A few months back, in a pond by the rutted dirt road leading to Crane Mountain, several painted turtles sat sunning themselves on a log. I pointed them out to my animal-loving son, but was surprised to hear one of my hiking buddies pipe up instead.
“Ooh! I love turtles!” she exclaimed, and this was notable because she is more typically the sort of person who broadcasts her complaints than her delights.
But then, seeing turtles is always a treat, and after our hike we stopped again on the road, to watch them drop off the log and swim around, their pointy noses poking up through the water.
This time of year I see a lot of turtles, mostly as roadkill — a crushed snapping turtle on the side of Blue Barns Road, a big box turtle up on 9N. June is egg-laying time for a lot of turtles, and that also means it’s road-crossing time. And many of them don’t make it.
Some turtles hang out near roads because they like the look and feel of the shoulders. They like sand or gravel — it’s easy to dig through — to lay their eggs. But roads are dangerous, and turtles are slow.
We’ve helped lots of turtles cross the road in early summer, lifting smaller ones and carrying them to the other side. It’s easy to move box turtles, because they’ll close themselves into their shells when you grab them. Painted turtles tend to lay eggs close to the water they live in, so they’re less likely to be crossing roads.
You have to be really careful if you try to move snapping turtles — those big, muscular turtles whose shells are too small for them to pull back into — because they are feisty and can bite really hard. Their mouths are like beaks, and they can twist their long necks far around, which means they can and will bite someone trying to pick them up by their midsection.
Most people advise giving a snapping turtle wide berth, but there have been times when we thought that leaving one alone was leaving it to certain death, so we’ve tried to get it off the road.
A friend once used a shovel and a wheelbarrow to move a snapping turtle off the busy road in front of his shop. My husband’s technique, gleaned from growing up in Florida, is to put a broom handle or shovel handle in front of the turtle, who will grab it with its powerful jaws and hang on tight. That way it can be carried across the road, and with its mouth already engaged, it can’t bite its bearer.
Some advise approaching a snapper from behind, pushing down its back and picking it up by its tail. I would be scared to do it that way. Besides, holding a turtle by its tail can hurt it, and if it starts twisting around and looking like it will bite, you’ll get scared and drop it, and that could really hurt it. I’d try approaching it from behind with a broom, and herding it off the road. Keep a good length of broom between you and the turtle.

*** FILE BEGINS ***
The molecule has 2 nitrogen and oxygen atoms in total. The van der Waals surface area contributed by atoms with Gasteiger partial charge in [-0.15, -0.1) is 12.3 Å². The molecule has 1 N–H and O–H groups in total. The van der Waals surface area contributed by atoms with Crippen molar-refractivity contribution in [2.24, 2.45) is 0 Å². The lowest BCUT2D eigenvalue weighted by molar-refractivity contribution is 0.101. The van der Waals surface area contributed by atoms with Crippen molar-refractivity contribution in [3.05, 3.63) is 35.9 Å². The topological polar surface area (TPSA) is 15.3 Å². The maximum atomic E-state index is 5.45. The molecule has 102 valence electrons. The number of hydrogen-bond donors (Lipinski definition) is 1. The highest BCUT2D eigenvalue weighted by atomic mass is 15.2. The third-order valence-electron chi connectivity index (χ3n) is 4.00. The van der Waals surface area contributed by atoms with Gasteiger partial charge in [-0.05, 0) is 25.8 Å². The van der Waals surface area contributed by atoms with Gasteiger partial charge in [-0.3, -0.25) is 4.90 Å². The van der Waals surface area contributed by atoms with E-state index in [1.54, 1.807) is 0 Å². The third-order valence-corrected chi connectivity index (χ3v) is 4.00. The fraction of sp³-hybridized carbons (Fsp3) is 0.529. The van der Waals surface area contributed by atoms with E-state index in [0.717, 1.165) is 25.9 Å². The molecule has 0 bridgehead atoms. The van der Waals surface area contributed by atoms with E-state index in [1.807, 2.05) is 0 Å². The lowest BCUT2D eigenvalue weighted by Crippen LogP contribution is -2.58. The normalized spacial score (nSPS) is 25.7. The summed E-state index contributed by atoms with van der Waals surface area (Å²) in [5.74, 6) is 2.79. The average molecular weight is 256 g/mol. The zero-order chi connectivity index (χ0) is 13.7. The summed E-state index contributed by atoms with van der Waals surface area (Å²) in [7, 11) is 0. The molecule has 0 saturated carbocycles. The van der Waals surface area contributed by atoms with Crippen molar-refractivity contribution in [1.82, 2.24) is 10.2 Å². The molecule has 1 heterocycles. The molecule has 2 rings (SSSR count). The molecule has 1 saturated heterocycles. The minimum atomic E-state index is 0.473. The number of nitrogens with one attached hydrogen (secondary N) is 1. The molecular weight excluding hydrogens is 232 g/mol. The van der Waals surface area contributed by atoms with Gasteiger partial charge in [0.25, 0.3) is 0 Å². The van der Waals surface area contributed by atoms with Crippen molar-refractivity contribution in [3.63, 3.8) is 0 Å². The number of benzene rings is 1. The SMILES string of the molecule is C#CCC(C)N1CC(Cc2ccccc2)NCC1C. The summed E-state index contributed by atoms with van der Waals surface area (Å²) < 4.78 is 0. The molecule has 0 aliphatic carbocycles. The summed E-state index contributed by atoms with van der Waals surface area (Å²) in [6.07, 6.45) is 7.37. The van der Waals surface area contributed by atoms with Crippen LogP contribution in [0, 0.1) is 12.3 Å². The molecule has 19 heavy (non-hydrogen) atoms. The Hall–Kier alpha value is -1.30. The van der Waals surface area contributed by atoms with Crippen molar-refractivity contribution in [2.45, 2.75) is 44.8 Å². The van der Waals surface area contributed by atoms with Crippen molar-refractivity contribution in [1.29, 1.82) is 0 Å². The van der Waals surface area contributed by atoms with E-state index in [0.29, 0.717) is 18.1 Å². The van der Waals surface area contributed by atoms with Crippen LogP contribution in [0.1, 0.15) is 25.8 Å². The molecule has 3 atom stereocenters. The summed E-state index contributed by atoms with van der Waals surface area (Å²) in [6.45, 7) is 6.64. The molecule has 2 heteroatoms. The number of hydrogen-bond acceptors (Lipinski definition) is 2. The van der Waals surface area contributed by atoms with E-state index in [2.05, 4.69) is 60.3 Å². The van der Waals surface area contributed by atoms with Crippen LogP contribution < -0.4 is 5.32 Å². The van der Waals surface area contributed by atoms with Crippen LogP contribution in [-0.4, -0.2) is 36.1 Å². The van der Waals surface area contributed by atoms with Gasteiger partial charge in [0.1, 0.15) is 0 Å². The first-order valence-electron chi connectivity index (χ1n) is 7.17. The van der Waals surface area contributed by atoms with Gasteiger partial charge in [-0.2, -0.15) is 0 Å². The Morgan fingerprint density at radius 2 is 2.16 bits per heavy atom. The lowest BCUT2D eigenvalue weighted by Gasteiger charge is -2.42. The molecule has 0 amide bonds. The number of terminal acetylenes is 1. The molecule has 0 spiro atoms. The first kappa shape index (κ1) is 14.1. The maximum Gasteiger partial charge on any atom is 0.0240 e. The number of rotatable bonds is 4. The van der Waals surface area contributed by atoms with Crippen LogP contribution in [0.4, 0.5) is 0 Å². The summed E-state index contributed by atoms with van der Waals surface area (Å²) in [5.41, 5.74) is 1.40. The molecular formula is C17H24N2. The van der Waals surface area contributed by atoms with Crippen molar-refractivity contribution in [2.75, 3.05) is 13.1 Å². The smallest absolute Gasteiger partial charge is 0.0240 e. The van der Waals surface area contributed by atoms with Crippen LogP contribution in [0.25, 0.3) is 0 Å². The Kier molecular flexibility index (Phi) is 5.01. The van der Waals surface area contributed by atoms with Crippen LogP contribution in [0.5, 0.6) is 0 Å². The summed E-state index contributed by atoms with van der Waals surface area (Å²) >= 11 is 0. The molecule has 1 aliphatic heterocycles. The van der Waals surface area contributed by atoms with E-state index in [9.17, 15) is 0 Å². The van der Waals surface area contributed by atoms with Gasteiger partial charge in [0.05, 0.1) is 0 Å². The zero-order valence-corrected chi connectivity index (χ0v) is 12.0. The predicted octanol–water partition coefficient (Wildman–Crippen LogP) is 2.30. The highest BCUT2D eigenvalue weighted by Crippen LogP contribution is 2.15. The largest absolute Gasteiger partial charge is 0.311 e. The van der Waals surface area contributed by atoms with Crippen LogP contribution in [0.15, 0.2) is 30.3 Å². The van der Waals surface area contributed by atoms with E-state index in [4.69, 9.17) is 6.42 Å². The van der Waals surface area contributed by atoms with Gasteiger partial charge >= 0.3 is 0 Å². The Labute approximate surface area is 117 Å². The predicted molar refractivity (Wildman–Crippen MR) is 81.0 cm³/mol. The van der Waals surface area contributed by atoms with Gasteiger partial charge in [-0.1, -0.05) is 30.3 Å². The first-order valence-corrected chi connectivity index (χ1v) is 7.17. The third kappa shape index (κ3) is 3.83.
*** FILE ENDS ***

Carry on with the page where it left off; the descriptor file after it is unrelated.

(We’ve also used the broom-herding technique on chickens, geese and turkeys. In fact, a broom is one of the handiest farm and wildlife tools we have. When the kids were really little and afraid of roosters, they never went into the henhouse without a broom.)
Perhaps the safest way to help a turtle across the road is just to stand guard, keeping an eye out for traffic and alerting drivers to the slow-moving reptiles. Then hope they pay attention, slow down and swerve carefully around your charge. Because one of my husband’s most heartbreaking turtle experiences came a few years ago in front of our house, when he signalled to a driver to slow down, pointed to a huge snapping turtle, and then saw the driver grin, aim for the turtle, crush it and drive off.
“That turtle was probably older than he was,” my husband said of the driver. “And probably a lot smarter too.”
Snappers generally stay in or near water — they like small ponds and shallow lakes because they like hanging out in mud — but the females leave to lay eggs, often walking half a mile or more. When she finds the right place, she’ll dig a hole with her back feet, lay around 30 eggs, kick dirt over the hole and then head back to her watering hole.
That’s pretty much the way it is with turtles. When the babies hatch out, they’re on their own. One of my neighbors accidentally uncovered a clutch of 11 turtle eggs a couple of weeks ago, no mom in sight. He covered them back up, marking the spot, so he and his kids can watch for them to hatch.
Turtle eggs laid now will hatch out around September, depending on the weather. If a turtle lays eggs late in the summer, they’ll overwinter and hatch in the spring. And then the little turtles try to get to the water before they get eaten by skunks, foxes, raccoons, owls or herons.
I think that’s why turtles lay so many eggs — I said 30, but they can lay 15 to 100 — because so many get picked off before they get a chance to start growing. They get eaten as eggs, they get eaten as hatchlings, they get eaten as youngsters — even by their own kind. Then they have to fight human problems: cars, lawn mowers, a propensity to drain the swampy lands turtles prefer.
If they make it, snapping turtles can live a long time, up to 100 years. Painted turtles can live up to 40 years, although with predators — including snapping turtles — it’s not easy for them to live that long. Box turtles also can live 40 or 50 years, some much longer.
And all turtles keep on growing as they age, so the bigger the turtle is, the older it is.
Turtles are ancient creatures, left over from the age of dinosaurs. It’s nice to see them still around, connecting us to the ancient days of our planet, and reminding us of our need to preserve this Earth for their descendants in the far-off future.
Sunning themselves on logs in quiet ponds, they also remind us to take in and enjoy the world around us, right now.
Margaret Hartley is the Gazette’s Sunday and features editor. Greenpoint appears in the Gazette’s print edition Sundays on the Environment page.
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